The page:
Switzerland’s refusal to introduce a United States-style bank tax has drawn speculation about possible competitive advantages for the Swiss financial sector.
Banks UBS and Credit Suisse would almost certainly be forced to contribute to the proposed US levy, but they and other Swiss institutions would not face the same decision-making shackles as US counterparts.
US President Barack Obama announced plans last week to recoup some $117 billion (SFr120 billion) of taxpayers’ money over the next decade with a new levy on banks. Britain and France are already poised to raid bankers’ bonuses with one-off windfall taxes.
If the US plan enters into law, banks that take the greatest risks with the most borrowed funds would be hardest hit.
While some details are unclear at present, experts believe the US operations of UBS and Credit Suisse could well face a hefty bill in future.
Bank Sarasin analyst Rainer Skierka estimates that Credit Suisse would be taxed $560 million by the US next year and UBS $360 million if the scheme is enacted. If Switzerland introduced a similar tax, the total levy could more than double for Credit Suisse and rise by nearly a factor of five for UBS because of the nature of their business in each country, according to Skierka.
Thankfully for these two banks, the Swiss finance ministry was quick to rule out a copycat tax, despite calls from the US to follow suit. The ministry pointed out in a statement that Switzerland had stumped up relatively little cash – SFr6 billion ($5.85 billion) – to bail out only one bank (UBS), and this had already been paid back with significant interest.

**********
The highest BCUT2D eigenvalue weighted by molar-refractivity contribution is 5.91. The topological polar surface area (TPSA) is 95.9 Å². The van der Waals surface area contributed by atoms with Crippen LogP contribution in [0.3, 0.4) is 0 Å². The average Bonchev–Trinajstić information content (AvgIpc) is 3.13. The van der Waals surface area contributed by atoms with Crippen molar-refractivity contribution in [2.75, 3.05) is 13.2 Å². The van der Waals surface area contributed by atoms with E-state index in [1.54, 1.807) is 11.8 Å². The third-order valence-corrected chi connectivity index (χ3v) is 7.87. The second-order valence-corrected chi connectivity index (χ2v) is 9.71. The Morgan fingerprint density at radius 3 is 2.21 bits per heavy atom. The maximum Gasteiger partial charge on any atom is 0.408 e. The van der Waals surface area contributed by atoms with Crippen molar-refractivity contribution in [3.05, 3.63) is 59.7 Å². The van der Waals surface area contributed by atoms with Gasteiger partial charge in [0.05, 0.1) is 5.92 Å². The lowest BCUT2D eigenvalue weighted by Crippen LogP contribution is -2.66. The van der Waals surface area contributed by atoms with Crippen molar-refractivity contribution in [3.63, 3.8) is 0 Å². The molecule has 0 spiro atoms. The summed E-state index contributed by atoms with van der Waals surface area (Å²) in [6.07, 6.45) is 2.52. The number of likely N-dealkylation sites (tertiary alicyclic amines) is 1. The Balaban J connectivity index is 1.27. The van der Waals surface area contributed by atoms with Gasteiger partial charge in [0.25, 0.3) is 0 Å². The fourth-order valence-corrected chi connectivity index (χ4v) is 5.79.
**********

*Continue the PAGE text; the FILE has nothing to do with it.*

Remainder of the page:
“For fiscal reasons this is why a tax of this nature is not required in Switzerland,” read the statement, issued last week. However, a special commission has yet to advise on a separate proposed levy designed to cushion the effects of a “big bank” failure.
So where would that leave the Swiss financial centre in relation to international competition?
News of the French and British bonus taxes have led to a welter of prophesies that bankers will be shortly arriving in Switzerland, like financial refugees, to escape such punitive measures. Proof of these predictions on a large scale remains to be seen.
But Swiss banking expert Teodoro Cocca, a professor of finance at the Johannes Kepler Institute in Linz, Austria, believes that the likes of UBS and Credit Suisse will be relatively unburdened of political interference compared with US or some European competitors.
Swiss regulators are certainly in the process of tightening the reins with bonus restrictions and plans to force banks to hold more cash reserves as a safety buffer. In many instances, these rules would be tougher than international standards, as is usually the case in Switzerland.
But Cocca does not believe such tightening would affect the strategic decision-making process of Swiss banks as much as the proposed US super tax.